Now most organisations are on some sort of cloud journey, they need to overcome new security risks if they’re going to achieve the full rewards.
Work will never be the same as companies and consumers have been forced to rapidly adopt new behaviours that have now become embedded and are unlikely to change.
Whether organisations intended to or not, the Coronavirus pandemic has pushed many organisations towards the cloud. And one year on, with many organisations having accelerated their move, there’s now no going back.
What’s clear is that, for many companies, the cloud is the only viable way to manage the future of work. It’s the key to supporting the new ways of working that have emerged, such as full-time remote working and the sometimes-office, sometimes-homeworking hybrid format. Only a cloud-based infrastructure can offer the scalability, flexibility, simplified costs, and improved user experiences pandemic and post-pandemic working calls for. But it’s important to be aware of the new risks moving to the cloud brings. We’ve already seen cloud adoption causing headaches for security teams, with high-profile breaches affecting some of the biggest organisations around.
It’s a sensible reaction to find these events alarming and they can make the transition seem scary. But there needs to be some balance in this picture: if done properly, the benefits of moving to the cloud still hugely outweigh the risks, especially in the longer term.
So, what can organisations do to improve their risk posture and fully realise the rewards of the cloud?
Start with critical cyber hygiene and skills
When you move to the cloud, one of the most important things is knowing where your data is, so asset management changes, extending beyond just your physical devices to your information as well. You need to know where you’re putting your files. By focusing on critical cyber hygiene, such as asset and inventory management, vulnerability, and configuration management, you’ll understand where your most valuable information is stored, where there are vulnerabilities, and how it can be properly secured.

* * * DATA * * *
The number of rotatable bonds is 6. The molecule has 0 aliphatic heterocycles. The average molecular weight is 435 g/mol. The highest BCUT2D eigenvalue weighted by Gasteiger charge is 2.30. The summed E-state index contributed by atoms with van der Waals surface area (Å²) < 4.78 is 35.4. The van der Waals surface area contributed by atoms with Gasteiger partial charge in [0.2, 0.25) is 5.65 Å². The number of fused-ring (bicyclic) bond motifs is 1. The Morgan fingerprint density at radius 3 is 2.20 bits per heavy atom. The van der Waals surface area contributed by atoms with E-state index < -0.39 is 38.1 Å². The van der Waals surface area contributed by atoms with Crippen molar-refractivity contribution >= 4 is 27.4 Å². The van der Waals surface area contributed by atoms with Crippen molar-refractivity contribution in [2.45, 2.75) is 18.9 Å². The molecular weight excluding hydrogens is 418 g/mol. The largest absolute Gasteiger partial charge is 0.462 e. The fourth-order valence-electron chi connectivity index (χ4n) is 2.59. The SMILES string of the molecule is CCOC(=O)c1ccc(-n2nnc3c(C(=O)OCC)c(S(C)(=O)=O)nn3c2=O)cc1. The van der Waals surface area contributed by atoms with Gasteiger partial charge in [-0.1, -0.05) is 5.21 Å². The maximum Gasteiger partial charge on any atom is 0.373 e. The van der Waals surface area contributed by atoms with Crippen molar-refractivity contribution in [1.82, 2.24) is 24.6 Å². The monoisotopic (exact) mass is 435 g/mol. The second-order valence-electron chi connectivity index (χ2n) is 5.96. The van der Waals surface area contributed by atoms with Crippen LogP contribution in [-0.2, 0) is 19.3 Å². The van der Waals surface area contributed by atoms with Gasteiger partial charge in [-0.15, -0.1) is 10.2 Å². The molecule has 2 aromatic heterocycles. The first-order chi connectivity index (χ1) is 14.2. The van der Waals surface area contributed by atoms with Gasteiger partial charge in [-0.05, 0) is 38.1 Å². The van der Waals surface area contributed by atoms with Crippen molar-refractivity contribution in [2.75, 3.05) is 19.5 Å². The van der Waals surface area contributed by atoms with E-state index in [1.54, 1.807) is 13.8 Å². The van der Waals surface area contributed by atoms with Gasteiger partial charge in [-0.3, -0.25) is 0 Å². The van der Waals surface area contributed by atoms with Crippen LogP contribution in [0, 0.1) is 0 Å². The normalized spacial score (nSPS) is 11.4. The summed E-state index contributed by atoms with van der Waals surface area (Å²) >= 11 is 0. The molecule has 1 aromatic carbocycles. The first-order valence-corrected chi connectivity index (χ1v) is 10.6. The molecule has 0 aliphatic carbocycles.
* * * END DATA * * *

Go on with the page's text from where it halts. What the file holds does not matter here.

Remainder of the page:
Given that the cloud is software defined and an old data centre probably isn’t, some in house IT departments lack the essential skills and understanding to properly architect in the cloud. The sheer power at their disposal means it’s very easy for them to spin up capability without really understanding how it works. Keeping your architecture up to date with the evolution of hyperscale can be a problem. Products and services within the cloud change on a regular basis, and it’s not unusual for hyperscalers to have a new update every day, so the amount of security products and services can be overwhelming if you don’t know what you’re doing. But, if you get the right skills and knowledge onboard from the start, you can make choices early on that will maximise your security from the off.
Upgrade your monitoring and detection capabilities
Many companies will architect into the cloud without considering how they’ll monitor their operation once it’s there. So try to make sure you understand what native monitoring capabilities are available from your cloud provider and include them in the plan for your architecture. Cloud native controls offer a strong overview for detecting any suspicious activity, and even have overlay controls that can be used to increase visibility further.
On top of this, it’s always worth trying to identify any other blind spots in your security through better understanding of the current threat landscape and the common tactics and behaviours used by attackers. A reliable framework like the MITRE ATT&CK, shares information from the security community to help build resilience against known threats already out there. In fact, it’s so valuable that we’ve built our own methodology around this framework for our customers to use.
Stay ahead of the next threat
What’s reassuring is that cloud platforms are constantly improving their security services and capabilities. But, just as the technology keeps moving forward, so do the threats. To stay ahead, organisations need to adopt a continuous improvement cycle and that means making sure their business model is designed to keep upgrading. In the future, it’s likely cloud security will be more automated, processing threat information in real time to decide whether an automatic or human response is needed - but we’re still some way off. In the meantime, your best defensive strategy is to assume breach, verify, and only then trust. This approach is now the strategy of choice for most organisations.
Most importantly, don’t make it up as you go
Yes, there are undeniable benefits from migrating to the cloud, but there are also some pretty serious consequences if you get it wrong, so my strongest recommendation is that you find a partner with the right skills and knowledge to guide you along the way, so you get it right. We’ve got plenty of experience working with customers across multiple sectors. Our customers can use our methodology based around the MITRE ATT&ACK framework and we’re currently developing a powerful, new automated security platform that can respond to new security threats.
It’s clear that maintaining security in the face of the increasing pace and volume of threats can’t be addressed singlehandedly. We believe that organisations need help from external partners to augment and bolster their in-house capabilities.